Finally, if you and your spouse do not see eye-to-eye regarding every term of divorce that applies to your situation (which is far more common), you can expect your divorce to take considerably more time. To begin, you, your divorcing spouse, and your respective divorce attorneys will attempt to negotiate terms between yourselves; from here, you can look to a form of alternative dispute resolution (ADR), such as mediation. If you exhaust your options outside of court, you will need the court’s intervention to resolve those terms that remain at odds. The amount of time it takes to finalize your divorce in this situation will depend upon varying factors, but the more contentious your divorce, the more likely it is to drag on.
The Basic Schedule
The basic schedule for divorce involves specific steps.
Before you file for divorce, there are two steps you’ll need to take, including:
Making the determination that divorce is the right answer for you is the first step in the process. If you are not sure, it is important to explore your options regarding saving your marriage. If you have already been served with divorce papers, however, or if you have no doubts regarding your decision to divorce, this step is taken care of.
Consulting with an attorney prior to filing is the next step. Having an experienced divorce attorney on your side from the outset not only helps to ensure that your parental and financial rights are protected but also helps to ensure that your divorce will proceed as smoothly as possible.
These preliminary steps can take several weeks in and of themselves.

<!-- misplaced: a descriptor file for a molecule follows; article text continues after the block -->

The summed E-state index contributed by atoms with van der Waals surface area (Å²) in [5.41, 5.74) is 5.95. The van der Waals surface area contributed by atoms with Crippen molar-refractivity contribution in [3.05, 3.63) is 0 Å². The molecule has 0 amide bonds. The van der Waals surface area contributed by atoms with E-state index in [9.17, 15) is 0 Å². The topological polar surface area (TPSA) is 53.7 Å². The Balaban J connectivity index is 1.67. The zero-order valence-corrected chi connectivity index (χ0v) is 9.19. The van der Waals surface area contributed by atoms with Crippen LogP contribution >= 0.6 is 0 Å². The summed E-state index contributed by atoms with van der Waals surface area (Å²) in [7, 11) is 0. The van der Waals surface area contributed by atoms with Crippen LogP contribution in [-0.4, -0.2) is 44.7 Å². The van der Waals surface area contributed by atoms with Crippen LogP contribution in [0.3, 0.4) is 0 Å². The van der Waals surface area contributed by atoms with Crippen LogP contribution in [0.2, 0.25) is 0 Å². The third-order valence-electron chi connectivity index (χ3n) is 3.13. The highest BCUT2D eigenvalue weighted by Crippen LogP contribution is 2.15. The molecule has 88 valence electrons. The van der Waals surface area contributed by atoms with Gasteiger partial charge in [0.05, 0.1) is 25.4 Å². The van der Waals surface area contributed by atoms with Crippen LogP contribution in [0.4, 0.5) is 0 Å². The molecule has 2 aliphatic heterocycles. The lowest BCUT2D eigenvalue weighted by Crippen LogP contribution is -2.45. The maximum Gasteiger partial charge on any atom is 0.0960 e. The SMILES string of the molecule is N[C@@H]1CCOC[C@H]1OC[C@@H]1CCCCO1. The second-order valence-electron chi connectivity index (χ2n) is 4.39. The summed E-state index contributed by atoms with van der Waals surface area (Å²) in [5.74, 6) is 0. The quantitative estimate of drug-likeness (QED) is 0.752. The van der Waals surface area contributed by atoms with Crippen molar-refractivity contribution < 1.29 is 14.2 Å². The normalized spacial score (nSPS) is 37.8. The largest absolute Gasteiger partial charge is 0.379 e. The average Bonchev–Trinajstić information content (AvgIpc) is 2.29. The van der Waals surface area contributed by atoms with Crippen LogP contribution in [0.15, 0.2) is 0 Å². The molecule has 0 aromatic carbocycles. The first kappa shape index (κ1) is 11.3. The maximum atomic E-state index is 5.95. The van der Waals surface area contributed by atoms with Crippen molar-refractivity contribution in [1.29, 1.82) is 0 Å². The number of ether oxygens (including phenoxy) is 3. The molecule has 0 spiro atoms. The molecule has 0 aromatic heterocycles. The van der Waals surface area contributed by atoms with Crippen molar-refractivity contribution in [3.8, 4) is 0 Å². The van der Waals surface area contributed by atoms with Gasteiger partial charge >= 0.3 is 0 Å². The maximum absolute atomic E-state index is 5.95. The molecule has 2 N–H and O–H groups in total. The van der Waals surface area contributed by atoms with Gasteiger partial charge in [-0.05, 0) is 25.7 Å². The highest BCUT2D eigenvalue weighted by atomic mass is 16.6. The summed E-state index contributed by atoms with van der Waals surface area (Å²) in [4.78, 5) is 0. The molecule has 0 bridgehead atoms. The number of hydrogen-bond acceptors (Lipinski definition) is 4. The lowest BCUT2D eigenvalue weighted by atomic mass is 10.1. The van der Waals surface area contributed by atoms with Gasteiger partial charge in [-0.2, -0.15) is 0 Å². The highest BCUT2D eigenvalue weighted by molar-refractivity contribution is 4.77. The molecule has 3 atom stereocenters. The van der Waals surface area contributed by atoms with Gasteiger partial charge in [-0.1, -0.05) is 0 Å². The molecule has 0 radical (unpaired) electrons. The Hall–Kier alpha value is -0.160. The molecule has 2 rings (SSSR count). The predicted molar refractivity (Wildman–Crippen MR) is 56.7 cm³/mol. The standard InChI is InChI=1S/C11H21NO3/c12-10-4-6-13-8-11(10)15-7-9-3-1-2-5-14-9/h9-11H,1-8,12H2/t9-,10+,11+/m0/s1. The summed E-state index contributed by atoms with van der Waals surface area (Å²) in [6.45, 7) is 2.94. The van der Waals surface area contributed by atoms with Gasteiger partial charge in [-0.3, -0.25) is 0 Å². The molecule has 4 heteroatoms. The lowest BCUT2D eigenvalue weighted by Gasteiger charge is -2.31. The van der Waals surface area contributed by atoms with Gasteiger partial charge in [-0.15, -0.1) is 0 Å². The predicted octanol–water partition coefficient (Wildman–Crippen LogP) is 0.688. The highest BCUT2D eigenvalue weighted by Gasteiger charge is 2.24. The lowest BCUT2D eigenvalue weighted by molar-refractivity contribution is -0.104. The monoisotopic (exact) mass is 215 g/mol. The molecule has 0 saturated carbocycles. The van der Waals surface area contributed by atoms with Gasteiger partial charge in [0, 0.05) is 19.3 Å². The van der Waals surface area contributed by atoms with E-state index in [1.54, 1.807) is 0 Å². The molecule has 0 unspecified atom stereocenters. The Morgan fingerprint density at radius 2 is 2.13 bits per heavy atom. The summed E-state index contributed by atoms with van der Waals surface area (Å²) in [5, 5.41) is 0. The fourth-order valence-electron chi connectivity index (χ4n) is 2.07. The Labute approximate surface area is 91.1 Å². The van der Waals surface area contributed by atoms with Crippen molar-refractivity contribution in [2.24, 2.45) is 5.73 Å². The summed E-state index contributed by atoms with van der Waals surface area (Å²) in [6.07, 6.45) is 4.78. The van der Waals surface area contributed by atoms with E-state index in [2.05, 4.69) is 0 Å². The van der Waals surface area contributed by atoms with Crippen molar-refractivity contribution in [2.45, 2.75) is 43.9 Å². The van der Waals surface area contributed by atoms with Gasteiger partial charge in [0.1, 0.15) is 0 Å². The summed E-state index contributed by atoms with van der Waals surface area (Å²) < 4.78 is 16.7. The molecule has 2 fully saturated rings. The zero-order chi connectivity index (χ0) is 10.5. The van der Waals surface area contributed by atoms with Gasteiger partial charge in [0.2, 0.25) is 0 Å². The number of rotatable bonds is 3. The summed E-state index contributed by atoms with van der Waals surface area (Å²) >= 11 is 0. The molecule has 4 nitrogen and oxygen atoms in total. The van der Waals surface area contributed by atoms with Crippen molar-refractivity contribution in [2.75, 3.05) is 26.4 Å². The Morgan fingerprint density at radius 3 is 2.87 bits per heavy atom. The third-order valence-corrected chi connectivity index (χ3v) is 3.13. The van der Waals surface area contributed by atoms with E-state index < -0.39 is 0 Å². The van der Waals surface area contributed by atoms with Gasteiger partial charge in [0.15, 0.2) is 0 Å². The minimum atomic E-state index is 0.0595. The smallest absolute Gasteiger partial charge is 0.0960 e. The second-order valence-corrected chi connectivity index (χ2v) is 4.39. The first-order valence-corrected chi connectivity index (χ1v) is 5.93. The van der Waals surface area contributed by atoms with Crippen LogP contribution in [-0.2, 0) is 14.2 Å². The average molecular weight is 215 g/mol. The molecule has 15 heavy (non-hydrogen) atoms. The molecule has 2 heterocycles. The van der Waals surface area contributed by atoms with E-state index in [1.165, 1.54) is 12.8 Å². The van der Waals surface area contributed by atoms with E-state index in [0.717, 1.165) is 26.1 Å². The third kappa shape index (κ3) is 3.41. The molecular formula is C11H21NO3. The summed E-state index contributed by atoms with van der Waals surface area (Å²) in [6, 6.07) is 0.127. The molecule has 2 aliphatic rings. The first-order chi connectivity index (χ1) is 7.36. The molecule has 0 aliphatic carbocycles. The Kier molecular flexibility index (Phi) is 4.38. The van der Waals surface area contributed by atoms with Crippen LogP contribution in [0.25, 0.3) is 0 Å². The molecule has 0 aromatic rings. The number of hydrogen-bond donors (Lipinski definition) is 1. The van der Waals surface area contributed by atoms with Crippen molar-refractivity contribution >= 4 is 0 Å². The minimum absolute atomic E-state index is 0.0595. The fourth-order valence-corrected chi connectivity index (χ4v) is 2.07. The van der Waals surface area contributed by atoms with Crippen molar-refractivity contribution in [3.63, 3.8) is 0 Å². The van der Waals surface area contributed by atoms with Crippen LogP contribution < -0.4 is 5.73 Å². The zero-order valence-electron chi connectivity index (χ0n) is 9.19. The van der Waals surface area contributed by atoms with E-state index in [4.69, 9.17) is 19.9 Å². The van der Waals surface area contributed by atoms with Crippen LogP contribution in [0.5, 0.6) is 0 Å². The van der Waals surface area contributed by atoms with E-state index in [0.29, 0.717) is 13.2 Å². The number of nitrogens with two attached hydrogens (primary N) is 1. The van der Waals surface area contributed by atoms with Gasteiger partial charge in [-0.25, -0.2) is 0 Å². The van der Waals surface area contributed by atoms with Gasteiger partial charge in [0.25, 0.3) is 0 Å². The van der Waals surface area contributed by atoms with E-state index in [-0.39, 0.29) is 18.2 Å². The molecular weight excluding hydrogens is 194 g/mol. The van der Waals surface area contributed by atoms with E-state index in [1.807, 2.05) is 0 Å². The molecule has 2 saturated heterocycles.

Filing for Divorce
Once you have made the determination that you are ready to proceed with a divorce and you have established what lies ahead, it is time to file a petition for the dissolution of your marriage. Because this petition will include your requests regarding divorce terms, you should not rush its creation.
The Waiting Period
After filing for divorce, you will need to wait the required 60-day waiting period. If you are able to hammer out mutually acceptable divorce terms during this time, you can finalize your divorce upon the court’s earliest availability. Unlike many other states, Texas does not require couples to formally separate prior to divorce, and remaining in the family home is often recommended – especially if your priority is to become the primary custodial parent (or to split your parenting time as evenly as possible). There are, however, filing requirements that include:
One of you must have lived in Texas for at least six months prior to filing.
One of you must have lived in the Texas county in which you file for at least 90 days prior to filing.
Once you have filed for divorce and had your spouse served with the divorce papers, he or she has about four weeks to respond by doing one of the following:
Accepting the terms you delineate in the petition
Contesting the matter
Asking for an extension (in which you can attempt to reach an agreement between yourselves)
Again, if you and your divorcing spouse are able to meet in the middle on the applicable terms, moving forward from here can be very straightforward. If not, however, you could be looking at a difficult journey ahead.
From here, you and your soon-to-be-ex will enter into negotiations in which you attempt to hammer out those terms that remain unresolved. If you are fairly close generally and your terms require only a bit of tweaking, this portion of the divorce process may not hold you up too much. If, however, there is considerable distance between you on the unresolved terms, you can expect it to gobble up a considerable amount of time and effort. Because the terms of your divorce do, however, represent your financial rights – as well as your rights as a parent – they are too important to rush. Negotiations include the collection of evidentiary documentation on both sides via the discovery process.